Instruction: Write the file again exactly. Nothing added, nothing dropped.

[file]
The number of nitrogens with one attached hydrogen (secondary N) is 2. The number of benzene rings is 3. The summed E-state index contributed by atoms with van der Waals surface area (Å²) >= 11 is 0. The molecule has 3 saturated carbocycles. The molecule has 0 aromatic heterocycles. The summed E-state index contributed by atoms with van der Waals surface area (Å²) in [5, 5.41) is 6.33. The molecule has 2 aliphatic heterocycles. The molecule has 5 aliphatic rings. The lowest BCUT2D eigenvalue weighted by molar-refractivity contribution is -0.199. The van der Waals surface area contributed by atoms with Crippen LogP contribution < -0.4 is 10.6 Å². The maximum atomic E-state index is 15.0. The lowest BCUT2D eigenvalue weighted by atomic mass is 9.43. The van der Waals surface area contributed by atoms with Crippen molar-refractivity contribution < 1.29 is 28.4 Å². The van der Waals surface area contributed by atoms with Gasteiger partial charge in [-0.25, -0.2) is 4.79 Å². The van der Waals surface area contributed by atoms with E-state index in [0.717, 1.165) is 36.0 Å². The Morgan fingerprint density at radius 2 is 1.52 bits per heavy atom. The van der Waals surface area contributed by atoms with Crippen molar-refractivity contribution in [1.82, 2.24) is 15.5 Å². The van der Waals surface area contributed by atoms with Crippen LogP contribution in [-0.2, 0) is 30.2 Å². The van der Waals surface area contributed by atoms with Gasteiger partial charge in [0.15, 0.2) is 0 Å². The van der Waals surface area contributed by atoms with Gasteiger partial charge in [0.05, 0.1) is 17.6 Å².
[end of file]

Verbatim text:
The number of nitrogens with one attached hydrogen (secondary N) is 2. The number of benzene rings is 3. The summed E-state index contributed by atoms with van der Waals surface area (Å²) >= 11 is 0. The molecule has 3 saturated carbocycles. The molecule has 0 aromatic heterocycles. The summed E-state index contributed by atoms with van der Waals surface area (Å²) in [5, 5.41) is 6.33. The molecule has 2 aliphatic heterocycles. The molecule has 5 aliphatic rings. The lowest BCUT2D eigenvalue weighted by molar-refractivity contribution is -0.199. The van der Waals surface area contributed by atoms with Crippen LogP contribution < -0.4 is 10.6 Å². The maximum atomic E-state index is 15.0. The lowest BCUT2D eigenvalue weighted by atomic mass is 9.43. The van der Waals surface area contributed by atoms with Crippen molar-refractivity contribution < 1.29 is 28.4 Å². The van der Waals surface area contributed by atoms with Gasteiger partial charge in [-0.25, -0.2) is 4.79 Å². The van der Waals surface area contributed by atoms with E-state index in [0.717, 1.165) is 36.0 Å². The Morgan fingerprint density at radius 2 is 1.52 bits per heavy atom. The van der Waals surface area contributed by atoms with Crippen molar-refractivity contribution in [1.82, 2.24) is 15.5 Å². The van der Waals surface area contributed by atoms with Crippen LogP contribution in [-0.2, 0) is 30.2 Å². The van der Waals surface area contributed by atoms with Gasteiger partial charge in [0.15, 0.2) is 0 Å². The van der Waals surface area contributed by atoms with Gasteiger partial charge in [0.05, 0.1) is 17.6 Å².